Jomtien, 1st February 2010.

Today is the 12th day of my sobriety.

The author and spiritual teacher,  Eckhard Tolle , about whom I will write more about later, has asserted that we are all consumed with our egos and ‘thinking’. In his writings, he encourages us to be ‘present’ and to enjoy the ‘now’ and in effect to try and stop our poisonous, destructive ‘thinking’.

There are many ways we can momentarily ‘come out of ourselves’ and  enjoy a glimpse of  a new consciousness or enlightenment.

One way is to immerse ourselves in our work, particularly creative work; but it can be literally any job or task that we enjoy doing, that we are able to do well and become totally engrossed in it.

I know that I am a very egotistical person – all alcoholics are; it’s a very common character defect.

When I write – this blog or other creative work – I do become less inclined to indulge in egotistical thinking; I can feel it within myself.

I used to play the piano, (unfortunately I had to leave it behind at my house), and that was another occasion when I felt at peace with the world and with life and I stopped ‘thinking’. I just ‘lived’ and became ‘one’ with the music I was playing.

Similarly, when I listen to inspirational music, it takes me out of myself.

Yesterday, I took a day off from my blog. I have felt increasingly depressed, and in a desperate attempt to counteract the depression I decided to be more active around my condo and to change my routine.

So I busied myself with some long overdue tidying up and sorted out some of my papers.

For weeks now I have had the TV playing in the background – either BBC World or Fox News, or when I grew tired of international news, I would listen to BBC radio from the UK, courtesy of the internet.

I go through these phases, so yesterday it was time for a change and I put on a music video, the first time for quite a while.

It was Andrea Bocelli performing live at an outdoor concert in Tuscany. I had forgotten how beautiful his voice is and how emotionally charged his songs.

It was inspirational, and left me breathless. It was almost as if I was there. He is blind but it never seems to faze him. He seems such a gentle, loving man, and sings exquisitely.

I listened and watched him perform for over an hour and my depression started to lift.

For a short while I had stopped ‘thinking’ and had become really ‘conscious’.

Then I played some more of my favourite music tracks and ‘ripped’ the Bocelli DVD onto my hard disk, and then I ‘burnt’ the audio tracks onto a CD so that I could listen to it in my car.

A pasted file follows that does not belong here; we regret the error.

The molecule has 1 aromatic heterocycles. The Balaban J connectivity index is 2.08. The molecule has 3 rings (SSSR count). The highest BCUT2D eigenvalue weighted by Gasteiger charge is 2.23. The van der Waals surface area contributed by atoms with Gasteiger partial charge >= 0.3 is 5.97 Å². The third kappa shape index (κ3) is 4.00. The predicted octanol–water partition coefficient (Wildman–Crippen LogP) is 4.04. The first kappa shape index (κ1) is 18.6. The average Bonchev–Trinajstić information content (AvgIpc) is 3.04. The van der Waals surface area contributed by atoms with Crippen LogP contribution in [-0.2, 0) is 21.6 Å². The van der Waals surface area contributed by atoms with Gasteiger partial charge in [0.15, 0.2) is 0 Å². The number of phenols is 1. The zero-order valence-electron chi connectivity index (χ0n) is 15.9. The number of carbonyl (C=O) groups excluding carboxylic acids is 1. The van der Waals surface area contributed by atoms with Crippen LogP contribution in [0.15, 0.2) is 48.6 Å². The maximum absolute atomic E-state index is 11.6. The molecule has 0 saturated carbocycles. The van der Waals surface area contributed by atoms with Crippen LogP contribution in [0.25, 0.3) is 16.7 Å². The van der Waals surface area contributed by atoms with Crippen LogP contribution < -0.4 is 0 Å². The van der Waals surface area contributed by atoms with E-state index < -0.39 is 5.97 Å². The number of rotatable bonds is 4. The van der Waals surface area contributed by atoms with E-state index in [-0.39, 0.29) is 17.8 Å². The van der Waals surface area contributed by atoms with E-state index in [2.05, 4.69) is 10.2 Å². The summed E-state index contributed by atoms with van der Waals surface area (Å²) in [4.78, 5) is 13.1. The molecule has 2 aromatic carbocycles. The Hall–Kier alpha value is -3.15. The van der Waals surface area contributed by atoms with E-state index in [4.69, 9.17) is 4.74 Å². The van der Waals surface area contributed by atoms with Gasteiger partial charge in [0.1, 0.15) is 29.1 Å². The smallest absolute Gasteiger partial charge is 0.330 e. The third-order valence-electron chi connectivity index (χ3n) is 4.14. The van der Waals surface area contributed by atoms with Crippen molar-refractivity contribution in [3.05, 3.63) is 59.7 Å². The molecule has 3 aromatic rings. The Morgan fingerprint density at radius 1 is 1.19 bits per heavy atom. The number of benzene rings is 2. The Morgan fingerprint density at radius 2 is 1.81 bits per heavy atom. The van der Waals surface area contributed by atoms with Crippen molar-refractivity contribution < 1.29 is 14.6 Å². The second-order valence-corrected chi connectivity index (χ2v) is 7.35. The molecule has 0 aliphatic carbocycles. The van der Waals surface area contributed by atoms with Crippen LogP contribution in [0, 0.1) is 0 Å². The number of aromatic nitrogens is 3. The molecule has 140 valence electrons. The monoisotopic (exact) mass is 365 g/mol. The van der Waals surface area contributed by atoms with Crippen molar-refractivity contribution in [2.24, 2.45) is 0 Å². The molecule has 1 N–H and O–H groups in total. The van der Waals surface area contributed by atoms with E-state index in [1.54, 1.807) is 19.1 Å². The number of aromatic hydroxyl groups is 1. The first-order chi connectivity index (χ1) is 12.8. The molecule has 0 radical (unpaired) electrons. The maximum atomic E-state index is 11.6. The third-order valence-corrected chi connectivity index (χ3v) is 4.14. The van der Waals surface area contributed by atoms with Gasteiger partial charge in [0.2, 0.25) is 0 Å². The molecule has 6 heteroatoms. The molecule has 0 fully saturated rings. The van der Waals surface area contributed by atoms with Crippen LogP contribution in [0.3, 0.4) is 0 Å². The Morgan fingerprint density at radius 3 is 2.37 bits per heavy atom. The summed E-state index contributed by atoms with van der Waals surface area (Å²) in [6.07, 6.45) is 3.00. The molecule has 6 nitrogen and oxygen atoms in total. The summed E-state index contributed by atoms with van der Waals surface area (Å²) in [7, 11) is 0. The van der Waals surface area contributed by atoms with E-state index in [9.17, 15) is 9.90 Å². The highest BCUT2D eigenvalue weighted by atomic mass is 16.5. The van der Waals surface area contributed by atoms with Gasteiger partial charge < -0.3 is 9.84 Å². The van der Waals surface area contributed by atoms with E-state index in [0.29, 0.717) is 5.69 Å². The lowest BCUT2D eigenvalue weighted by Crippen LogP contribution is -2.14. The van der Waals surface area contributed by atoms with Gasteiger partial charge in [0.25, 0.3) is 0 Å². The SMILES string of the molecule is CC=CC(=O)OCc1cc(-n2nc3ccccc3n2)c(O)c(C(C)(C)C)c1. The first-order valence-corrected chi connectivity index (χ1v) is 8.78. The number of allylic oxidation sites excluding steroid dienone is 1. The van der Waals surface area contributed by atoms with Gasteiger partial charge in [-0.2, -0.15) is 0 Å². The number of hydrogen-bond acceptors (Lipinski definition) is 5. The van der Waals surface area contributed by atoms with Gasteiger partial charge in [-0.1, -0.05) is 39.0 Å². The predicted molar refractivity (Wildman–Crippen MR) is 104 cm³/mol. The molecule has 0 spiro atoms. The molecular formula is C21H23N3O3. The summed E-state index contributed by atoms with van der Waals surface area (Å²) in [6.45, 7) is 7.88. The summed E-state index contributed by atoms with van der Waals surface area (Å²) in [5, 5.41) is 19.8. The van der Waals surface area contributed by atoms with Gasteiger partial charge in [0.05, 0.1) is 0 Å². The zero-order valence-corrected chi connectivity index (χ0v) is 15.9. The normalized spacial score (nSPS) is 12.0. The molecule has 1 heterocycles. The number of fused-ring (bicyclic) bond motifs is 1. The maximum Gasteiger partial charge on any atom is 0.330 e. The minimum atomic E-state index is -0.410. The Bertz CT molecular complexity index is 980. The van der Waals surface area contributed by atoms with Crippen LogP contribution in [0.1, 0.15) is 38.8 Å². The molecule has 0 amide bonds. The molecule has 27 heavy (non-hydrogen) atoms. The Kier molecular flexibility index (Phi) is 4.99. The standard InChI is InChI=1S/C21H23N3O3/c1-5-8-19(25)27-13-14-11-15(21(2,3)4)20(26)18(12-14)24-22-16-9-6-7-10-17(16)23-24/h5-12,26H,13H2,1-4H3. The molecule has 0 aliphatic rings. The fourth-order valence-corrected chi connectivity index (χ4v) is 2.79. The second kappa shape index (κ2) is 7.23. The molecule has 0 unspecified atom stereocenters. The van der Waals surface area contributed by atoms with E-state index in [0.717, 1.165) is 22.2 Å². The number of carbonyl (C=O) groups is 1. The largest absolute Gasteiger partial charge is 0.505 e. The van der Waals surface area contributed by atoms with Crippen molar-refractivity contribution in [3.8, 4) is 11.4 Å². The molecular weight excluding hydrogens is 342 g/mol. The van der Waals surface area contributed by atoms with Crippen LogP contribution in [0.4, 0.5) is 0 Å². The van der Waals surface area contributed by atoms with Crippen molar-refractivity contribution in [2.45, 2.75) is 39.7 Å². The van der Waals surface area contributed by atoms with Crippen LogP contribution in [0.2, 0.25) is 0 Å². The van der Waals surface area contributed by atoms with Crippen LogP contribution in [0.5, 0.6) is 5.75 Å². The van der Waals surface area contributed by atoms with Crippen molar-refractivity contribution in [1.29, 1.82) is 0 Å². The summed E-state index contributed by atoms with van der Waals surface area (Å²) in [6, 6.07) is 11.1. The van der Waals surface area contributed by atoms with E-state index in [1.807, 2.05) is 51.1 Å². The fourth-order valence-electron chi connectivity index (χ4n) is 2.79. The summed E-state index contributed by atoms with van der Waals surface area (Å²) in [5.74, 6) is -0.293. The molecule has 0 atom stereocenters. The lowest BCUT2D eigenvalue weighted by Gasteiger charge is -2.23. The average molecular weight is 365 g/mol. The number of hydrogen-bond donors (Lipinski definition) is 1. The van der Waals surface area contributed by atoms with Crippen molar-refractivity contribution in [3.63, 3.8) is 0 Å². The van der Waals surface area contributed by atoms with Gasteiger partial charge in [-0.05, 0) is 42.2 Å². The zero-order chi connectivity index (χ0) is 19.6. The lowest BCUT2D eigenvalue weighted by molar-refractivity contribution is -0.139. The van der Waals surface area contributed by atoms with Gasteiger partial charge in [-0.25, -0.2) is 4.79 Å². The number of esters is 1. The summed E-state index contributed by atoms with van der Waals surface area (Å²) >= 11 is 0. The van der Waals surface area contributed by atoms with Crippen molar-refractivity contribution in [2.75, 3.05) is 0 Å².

I was so immersed in my sound and video machinations that I missed the evening AA meeting – yet again. I suddenly realized hadn’t been to a meeting for two days, even though I had resolved to immerse myself in them.


This morning, despite having only about four hours fitful sleep, I roused myself and made it to the nine a.m. meeting.

It was a pretty good meeting.

The sad subject of parents dying was raised by another member and when it was my turn to ‘share’, I spoke about the events surrounding my own parent’s deaths, which I hadn’t mentioned to anyone for many years.

I had been living and working in Thailand in 1982 when I received word that my father had died. I immediately went on a serious drinking binge and became very, very, drunk. I remember to this day sitting in many different bars, all alone, with the tears streaming down my face.

My father was a brute of a man with an uncontrollable, vicious temper who had bullied and dominated his family for literally decades. He was a total bastard by any standards.

Yet there I was, crying. Why? I didn’t feel sad, I didn’t feel happy. I think I just felt free – free at last from his overwhelming influence in my life. I was crying from relief.

Following my father’s death I have already recounted in “Mobi’s Story” how my then wife persuaded me to return to England to take care of my ageing mother.

My mother had borne the brunt of my father’s cruel behaviour for over forty years. She was such a dear, sweet little thing, who had done the best for her children under very difficult circumstances. As well as bringing up the kids, doing all the housework and cooking, she had worked full time to pay the bills, while my father feigned illness, stayed at home and made trouble for everyone.